Jareyah Bradley, Balestra Media

Trump Administration Ending TPS for Hondurans Is Unconscionable, Says Immigrant Legal Resource Center

Today, the Department of Homeland Security (DHS) announced it is terminating the Temporary Protected Status (TPS) designation for Honduras. On January 5, 2020, approximately 57,000 Honduran TPS holders will be out of status and subject to deportation. Honduras holds the second-highest rate of nationals murdered after their deportation.

Said Amanda Baran, Consultant to the Immigrant Legal Resource Center and co-author of ILRC’s report “Economic Contributions by Salvadoran, Honduran, and Haitian TPS Holders”:

“Deportation will be a death sentence for some Hondurans, and the fact that the White House can know this and still proceed today with this reckless policy decision to terminate their TPS status is deplorable. Hondurans have become deeply rooted in US society since they were forced to flee the dangerous and disastrous conditions of their native country, which still have not yet improved. Promising Hondurans relief only to abandon that promise—when we know the danger that awaits their return—is unconscionable.

This year, the administration has solidified its shameful legacy to TPS holders by also setting expiration dates on the extension of this temporary, humanitarian form of immigration relief for Sudanese, Nepalis, Salvadorans, Haitians, and Nicaraguans. Congress has an opportunity to right these wrongs by passing bold legislation that would provide relief to some of the world’s most vulnerable people. We call upon Congress to act immediately in passing the American Promise Act of 2017 introduced by Rep. Nydia M. Velázquez (D-NY) and the SECURE Act introduced by Senator Chris Van Hollen (D-MD). Both of these bills will grant TPS beneficiaries from all 13 participating countries access to legal permanent residency.”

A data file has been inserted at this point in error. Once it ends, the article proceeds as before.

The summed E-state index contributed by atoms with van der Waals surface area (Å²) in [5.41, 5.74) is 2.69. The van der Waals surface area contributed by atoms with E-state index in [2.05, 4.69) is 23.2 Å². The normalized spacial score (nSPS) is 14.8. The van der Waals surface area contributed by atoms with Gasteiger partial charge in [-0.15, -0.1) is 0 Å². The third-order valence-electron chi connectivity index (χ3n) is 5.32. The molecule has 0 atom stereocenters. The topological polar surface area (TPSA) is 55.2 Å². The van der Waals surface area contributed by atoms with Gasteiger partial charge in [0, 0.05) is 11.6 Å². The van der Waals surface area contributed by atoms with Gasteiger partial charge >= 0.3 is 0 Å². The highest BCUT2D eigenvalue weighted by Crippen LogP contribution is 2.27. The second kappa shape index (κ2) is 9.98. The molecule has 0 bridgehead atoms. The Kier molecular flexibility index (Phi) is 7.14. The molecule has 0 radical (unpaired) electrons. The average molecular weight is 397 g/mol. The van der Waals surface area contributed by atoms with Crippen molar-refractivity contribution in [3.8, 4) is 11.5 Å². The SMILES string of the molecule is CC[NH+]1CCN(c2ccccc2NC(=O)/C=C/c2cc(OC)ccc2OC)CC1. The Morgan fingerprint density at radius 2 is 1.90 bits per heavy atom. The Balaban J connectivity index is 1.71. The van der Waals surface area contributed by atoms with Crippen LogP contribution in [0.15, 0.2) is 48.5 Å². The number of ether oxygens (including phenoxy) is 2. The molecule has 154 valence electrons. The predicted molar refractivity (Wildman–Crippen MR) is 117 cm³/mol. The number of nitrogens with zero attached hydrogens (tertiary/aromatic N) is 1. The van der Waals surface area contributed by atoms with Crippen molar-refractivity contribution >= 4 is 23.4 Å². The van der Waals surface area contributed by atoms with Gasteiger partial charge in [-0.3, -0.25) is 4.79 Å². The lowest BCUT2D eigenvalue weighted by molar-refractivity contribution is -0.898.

The report “Economic Contributions by Salvadoran, Honduran, and Haitian TPS Holders,” released by the Immigrant Legal Resource Center last year, showed that deporting current Honduran TPS holders would cost our nation more than $700 million in lost revenue; lead to a GDP reduction of $10.9 billion over a decade; and incur $1.6 billion in lost Social Security and Medicare contributions over a decade. The ILRC report “Relief Not Raids: Temporary Protected Status for El Salvador, Guatemala, and Honduras” outlines the legal and factual grounds for redesignating Honduras for TPS and the impact it would have on the Honduran community. The ILRC has also prepared a Practice Alert on Ramirez v. Brown for legal practitioners to review for more information on how certain TPS holders living in certain parts of the US (the jurisdictions covered by the United States Court of Appeals for the 9th and 6th Circuits) may be eligible to pursue options to obtain lawful permanent residency.

For interviews with the Immigrant Legal Resource Center, please contact Jareyah Bradley at jareyah [at] balestramedia.com or 908.242.4822.


The Immigrant Legal Resource Center (ILRC) is a national nonprofit that works with immigrants, community organizations, legal professionals, and policymakers to build a democratic society that values diversity and the rights of all people. Through community education programs, legal training & technical assistance, and policy development & advocacy, the ILRC’s mission is to protect and defend the fundamental rights of immigrant families and communities. www.ilrc.org